In a rare 9-0 decision, the U.S. Supreme Court ruled that a person entering the country illegally, and later granted Temporary Protected Status (TPS) for humanitarian reasons, is not automatically eligible to become a permanent resident of the U.S.
The TPS designation applies to individuals who come from countries ravaged by war or disaster. It protects them from summary deportation and allows them to work legally. There are 400,000 people in the U.S. from 12 countries with the status, according to ABC News.
TPS is only available for citizens of the following nations:
- El Salvador
- Burma (Myanmar)
- South Sudan
“The TPS program gives foreign nationals non-immigrant status, but it does not admit them. So the conferral of TPS does not make an unlawful entrant …. eligible,” Justice Elena Kagan wrote in her legal opinion, Post Millennial reported. “TPS recipient who entered the United States unlawfully is not eligible …. for [lawful permanent resident] status merely by dint of his TPS.”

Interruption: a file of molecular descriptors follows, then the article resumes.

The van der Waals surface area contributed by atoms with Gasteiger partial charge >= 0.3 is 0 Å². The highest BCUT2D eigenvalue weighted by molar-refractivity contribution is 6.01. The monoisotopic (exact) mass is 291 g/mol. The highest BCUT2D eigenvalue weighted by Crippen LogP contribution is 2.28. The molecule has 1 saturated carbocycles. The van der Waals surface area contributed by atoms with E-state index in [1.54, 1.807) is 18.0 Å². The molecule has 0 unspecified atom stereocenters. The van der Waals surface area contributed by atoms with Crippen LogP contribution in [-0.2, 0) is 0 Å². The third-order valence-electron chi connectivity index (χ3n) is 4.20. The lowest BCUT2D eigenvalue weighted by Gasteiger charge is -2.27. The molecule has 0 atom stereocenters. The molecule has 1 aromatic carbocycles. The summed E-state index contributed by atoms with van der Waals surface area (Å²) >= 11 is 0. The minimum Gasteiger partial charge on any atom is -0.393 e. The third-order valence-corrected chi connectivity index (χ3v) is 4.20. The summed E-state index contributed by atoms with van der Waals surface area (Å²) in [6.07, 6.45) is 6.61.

Not all of the 400,000 TPS recipients are affected by Monday’s SCOTUS ruling, as many of them originally entered the country through legal channels. As a result, they remain eligible for permanent residency.